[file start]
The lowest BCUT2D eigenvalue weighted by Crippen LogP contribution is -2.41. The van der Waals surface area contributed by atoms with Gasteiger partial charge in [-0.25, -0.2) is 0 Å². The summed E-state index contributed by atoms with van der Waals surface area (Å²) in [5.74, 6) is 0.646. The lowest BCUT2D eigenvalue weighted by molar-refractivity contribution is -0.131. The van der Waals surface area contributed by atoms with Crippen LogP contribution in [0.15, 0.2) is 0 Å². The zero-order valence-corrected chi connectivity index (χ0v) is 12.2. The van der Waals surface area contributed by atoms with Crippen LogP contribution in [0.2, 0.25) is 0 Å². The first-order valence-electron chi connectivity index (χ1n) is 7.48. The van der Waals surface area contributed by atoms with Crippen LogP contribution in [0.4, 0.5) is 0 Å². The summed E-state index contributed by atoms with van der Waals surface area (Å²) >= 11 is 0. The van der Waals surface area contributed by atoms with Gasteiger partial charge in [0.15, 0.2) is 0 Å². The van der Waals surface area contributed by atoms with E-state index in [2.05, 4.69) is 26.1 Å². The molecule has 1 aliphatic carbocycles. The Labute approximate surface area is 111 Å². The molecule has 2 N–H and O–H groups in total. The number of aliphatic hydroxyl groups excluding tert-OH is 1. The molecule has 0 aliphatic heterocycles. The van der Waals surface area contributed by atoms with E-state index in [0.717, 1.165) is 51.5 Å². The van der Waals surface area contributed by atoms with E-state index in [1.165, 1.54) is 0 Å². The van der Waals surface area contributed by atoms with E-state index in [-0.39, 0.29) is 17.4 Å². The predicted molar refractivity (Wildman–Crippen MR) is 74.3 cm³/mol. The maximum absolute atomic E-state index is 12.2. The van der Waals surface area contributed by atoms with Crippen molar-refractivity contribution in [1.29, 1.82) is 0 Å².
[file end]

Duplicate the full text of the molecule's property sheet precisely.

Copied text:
The lowest BCUT2D eigenvalue weighted by Crippen LogP contribution is -2.41. The van der Waals surface area contributed by atoms with Gasteiger partial charge in [-0.25, -0.2) is 0 Å². The summed E-state index contributed by atoms with van der Waals surface area (Å²) in [5.74, 6) is 0.646. The lowest BCUT2D eigenvalue weighted by molar-refractivity contribution is -0.131. The van der Waals surface area contributed by atoms with Crippen LogP contribution in [0.15, 0.2) is 0 Å². The zero-order valence-corrected chi connectivity index (χ0v) is 12.2. The van der Waals surface area contributed by atoms with Crippen LogP contribution in [0.2, 0.25) is 0 Å². The first-order valence-electron chi connectivity index (χ1n) is 7.48. The van der Waals surface area contributed by atoms with Crippen LogP contribution in [0.4, 0.5) is 0 Å². The summed E-state index contributed by atoms with van der Waals surface area (Å²) >= 11 is 0. The van der Waals surface area contributed by atoms with Gasteiger partial charge in [0.15, 0.2) is 0 Å². The van der Waals surface area contributed by atoms with E-state index in [2.05, 4.69) is 26.1 Å². The molecule has 1 aliphatic carbocycles. The Labute approximate surface area is 111 Å². The molecule has 2 N–H and O–H groups in total. The number of aliphatic hydroxyl groups excluding tert-OH is 1. The molecule has 0 aliphatic heterocycles. The van der Waals surface area contributed by atoms with E-state index in [0.717, 1.165) is 51.5 Å². The van der Waals surface area contributed by atoms with E-state index in [1.165, 1.54) is 0 Å². The van der Waals surface area contributed by atoms with E-state index in [-0.39, 0.29) is 17.4 Å². The predicted molar refractivity (Wildman–Crippen MR) is 74.3 cm³/mol. The maximum absolute atomic E-state index is 12.2. The van der Waals surface area contributed by atoms with Crippen molar-refractivity contribution in [1.29, 1.82) is 0 Å².